Are you eating enough?

That sounds like a question your Grandma might ask you at Thanksgiving dinner. As silly as the question seems, it’s something many runners should take serious thought in answering. The culture of running often preaches lowering your body weight and “training light”. The act of running can also be an appetite suppressant meaning it takes extra work to meet your nutritional needs. You need to be consuming enough to meet the demands of your daily life as well as your training

It’s important for us to understand how much fuel we truly need to meet our exercise and life demands. It would make sense that intuitively we would automatically do this. This doesn’t always happen with runners. When you increase your training or decrease your energy intake, you run the risk of developing low energy availability.

How much is enough?  

Massive disclaimer.
When it comes to nutrition I defer to the experts, and that’s not me. My go-to nutrition resource is dietitian Becca McConville. Becca’s advice is everyone needs to be taking in at least 1800-2200 calories a day just to make it through life. That’s a baseline for even sedentary individuals to strive for. If you are a runner or endurance athlete that number has to get bigger! As we add training to that number she recommends adding 100 calories per day per 10 miles of running. The equation looks something like this.

The goal here is that we meet our energy needs. Energy availability is the energy remaining for bodily processes after the energy cost of exercise. It looks something like this 👇

If we aren’t meeting that number we run the risk of having low energy availability (LEA). LEA can wreak havoc on your hormone function, your bone health, and the overall function of your body. LEA is also an independent risk factor for all running-related injuries. Not meeting our energy demands puts us at risk of getting hurt! It can literally put you on the sidelines and in the doctor’s office.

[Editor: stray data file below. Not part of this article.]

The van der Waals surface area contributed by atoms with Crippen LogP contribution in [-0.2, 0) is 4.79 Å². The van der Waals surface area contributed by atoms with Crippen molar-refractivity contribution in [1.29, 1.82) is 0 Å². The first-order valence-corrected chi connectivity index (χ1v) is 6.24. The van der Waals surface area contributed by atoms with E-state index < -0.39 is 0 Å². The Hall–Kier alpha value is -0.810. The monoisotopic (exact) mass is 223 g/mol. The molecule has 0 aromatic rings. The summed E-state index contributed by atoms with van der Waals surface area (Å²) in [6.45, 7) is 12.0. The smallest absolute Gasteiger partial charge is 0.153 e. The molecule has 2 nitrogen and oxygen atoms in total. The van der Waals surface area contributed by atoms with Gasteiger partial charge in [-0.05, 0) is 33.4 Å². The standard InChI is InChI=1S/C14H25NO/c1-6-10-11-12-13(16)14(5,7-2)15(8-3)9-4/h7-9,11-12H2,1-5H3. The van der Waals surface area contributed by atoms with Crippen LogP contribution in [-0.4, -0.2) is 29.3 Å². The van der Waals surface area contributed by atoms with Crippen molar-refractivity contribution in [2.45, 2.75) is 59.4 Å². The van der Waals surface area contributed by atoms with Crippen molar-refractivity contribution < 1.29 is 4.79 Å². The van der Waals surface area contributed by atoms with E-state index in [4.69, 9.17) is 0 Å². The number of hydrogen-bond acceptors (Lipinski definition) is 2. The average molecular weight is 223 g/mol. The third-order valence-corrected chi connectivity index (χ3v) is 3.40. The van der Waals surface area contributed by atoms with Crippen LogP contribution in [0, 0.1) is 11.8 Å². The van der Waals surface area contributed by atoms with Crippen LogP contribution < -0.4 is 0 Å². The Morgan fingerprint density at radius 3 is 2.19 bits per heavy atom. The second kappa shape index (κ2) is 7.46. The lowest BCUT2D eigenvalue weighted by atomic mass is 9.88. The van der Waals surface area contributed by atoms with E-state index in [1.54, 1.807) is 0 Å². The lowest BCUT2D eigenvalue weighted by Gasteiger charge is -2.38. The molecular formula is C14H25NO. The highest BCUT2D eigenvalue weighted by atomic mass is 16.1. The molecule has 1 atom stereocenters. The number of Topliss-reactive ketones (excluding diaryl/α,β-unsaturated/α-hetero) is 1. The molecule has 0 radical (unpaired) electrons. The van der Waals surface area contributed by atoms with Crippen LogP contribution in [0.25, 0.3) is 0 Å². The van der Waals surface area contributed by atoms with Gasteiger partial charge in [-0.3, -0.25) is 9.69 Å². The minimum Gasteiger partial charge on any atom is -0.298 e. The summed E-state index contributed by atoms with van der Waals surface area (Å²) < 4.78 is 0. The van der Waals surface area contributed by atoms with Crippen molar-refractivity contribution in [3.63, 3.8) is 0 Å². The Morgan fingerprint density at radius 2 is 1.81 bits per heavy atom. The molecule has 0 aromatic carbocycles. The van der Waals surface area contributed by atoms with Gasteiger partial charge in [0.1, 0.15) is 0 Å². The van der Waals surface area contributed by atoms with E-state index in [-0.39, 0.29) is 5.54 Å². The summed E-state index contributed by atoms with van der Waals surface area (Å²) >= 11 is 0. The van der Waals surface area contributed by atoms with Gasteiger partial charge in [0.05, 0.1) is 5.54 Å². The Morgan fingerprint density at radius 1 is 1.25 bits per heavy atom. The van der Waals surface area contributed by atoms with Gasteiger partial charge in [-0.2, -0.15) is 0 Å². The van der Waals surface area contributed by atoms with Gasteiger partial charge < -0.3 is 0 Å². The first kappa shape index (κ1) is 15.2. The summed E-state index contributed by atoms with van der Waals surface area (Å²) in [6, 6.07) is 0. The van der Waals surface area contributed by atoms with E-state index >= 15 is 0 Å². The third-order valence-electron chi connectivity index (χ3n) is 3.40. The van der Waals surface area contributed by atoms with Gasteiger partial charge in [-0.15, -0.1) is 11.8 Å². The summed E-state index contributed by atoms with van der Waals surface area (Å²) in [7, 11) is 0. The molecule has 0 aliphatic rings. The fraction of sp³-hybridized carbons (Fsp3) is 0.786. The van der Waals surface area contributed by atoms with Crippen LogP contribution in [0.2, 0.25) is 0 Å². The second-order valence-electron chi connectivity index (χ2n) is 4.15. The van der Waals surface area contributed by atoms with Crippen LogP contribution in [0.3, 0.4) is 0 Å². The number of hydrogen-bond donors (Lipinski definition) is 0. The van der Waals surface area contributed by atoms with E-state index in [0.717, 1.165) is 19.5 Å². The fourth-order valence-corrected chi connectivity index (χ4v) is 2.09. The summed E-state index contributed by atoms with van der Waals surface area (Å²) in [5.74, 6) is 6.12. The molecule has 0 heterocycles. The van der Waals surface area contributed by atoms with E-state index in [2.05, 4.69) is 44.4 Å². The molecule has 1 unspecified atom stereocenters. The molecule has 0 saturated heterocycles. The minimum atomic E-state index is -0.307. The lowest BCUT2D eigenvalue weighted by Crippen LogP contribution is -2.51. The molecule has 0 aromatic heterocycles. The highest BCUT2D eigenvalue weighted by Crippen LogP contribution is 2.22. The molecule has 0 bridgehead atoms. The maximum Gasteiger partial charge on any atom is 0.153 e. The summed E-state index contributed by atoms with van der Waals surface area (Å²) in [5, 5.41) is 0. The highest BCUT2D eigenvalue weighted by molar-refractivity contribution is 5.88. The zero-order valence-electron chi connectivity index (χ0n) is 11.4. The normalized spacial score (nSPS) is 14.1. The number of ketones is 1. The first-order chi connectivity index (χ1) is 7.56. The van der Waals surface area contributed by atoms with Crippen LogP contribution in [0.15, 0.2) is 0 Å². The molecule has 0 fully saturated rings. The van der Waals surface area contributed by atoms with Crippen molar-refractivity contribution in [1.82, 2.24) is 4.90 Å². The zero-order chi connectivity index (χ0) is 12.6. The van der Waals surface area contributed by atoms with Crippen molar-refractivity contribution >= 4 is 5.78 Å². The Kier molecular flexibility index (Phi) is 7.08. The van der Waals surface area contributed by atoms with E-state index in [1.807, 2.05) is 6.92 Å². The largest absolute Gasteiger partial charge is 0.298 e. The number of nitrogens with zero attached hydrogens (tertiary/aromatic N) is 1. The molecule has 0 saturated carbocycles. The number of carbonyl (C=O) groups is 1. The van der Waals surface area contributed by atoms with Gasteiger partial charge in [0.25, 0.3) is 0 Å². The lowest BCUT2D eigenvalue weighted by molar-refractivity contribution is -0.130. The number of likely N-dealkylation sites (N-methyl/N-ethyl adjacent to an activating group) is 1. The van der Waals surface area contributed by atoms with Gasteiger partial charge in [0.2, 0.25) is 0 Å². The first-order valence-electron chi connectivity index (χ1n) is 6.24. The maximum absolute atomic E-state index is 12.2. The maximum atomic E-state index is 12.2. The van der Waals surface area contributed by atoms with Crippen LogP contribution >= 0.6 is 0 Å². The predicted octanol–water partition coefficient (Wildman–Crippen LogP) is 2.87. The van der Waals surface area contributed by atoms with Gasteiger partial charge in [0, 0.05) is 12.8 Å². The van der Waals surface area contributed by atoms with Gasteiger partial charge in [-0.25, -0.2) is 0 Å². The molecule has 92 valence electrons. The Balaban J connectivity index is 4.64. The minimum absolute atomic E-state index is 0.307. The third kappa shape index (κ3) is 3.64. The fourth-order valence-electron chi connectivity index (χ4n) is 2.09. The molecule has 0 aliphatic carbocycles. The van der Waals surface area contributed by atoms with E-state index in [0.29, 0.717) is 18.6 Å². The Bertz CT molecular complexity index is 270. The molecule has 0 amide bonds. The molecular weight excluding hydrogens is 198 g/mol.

It’s bad for your performance, bad for your health, and unfortunately very common in the running world. 

So how do you know if you are eating enough??

What gets measured gets managed

Literally, pull out a pen and paper or your notes app and write down everything you ate in a day. Get a good estimate of how much you actually eat. Then compare that to how much you do above that baseline of 1800-2200 calories. Is enough fuel getting into your engine? The goal is not to be absolutely frozen by the numbers, but to acknowledge the actual situation.

Zooming in on some specifics

We need to make sure we have met the foundational element first: calorie intake. Runners often mistakingly focus on something specific like their protein intake or a specific supplement without establishing an appropriate base of calories. This is similar to the running zooming in on the specific splits of their mile repeats when they really need to run a lot more. Once we know we are eating enough, there are a few specific nutrients runners should regularly consume. This table highlights a few.

What do you leave off your plate? 

Your approach to nutrition is uniquely personal. Family traditions, offhanded comments by teammates, and questionable content from social media influencers impact the how, what, when, and why we eat. It’s perfectly acceptable for someone to leave a specific food or food group off their plate for ethical or medical reasons. But…as the types of food we eat get smaller in number, runners need to pay even more attention to their food strategy. If you don’t eat meat, you’ll likely need to pay more attention to getting enough iron in your diet. If you don’t consume dairy, finding other sources of calcium and vitamin D can be crucial to keeping your bones strong. When you eliminate food options, it requires you to pay MORE attention to both the amount and types of food you consume.

Figure out where you are and if you need help getting those numbers in a better spot.

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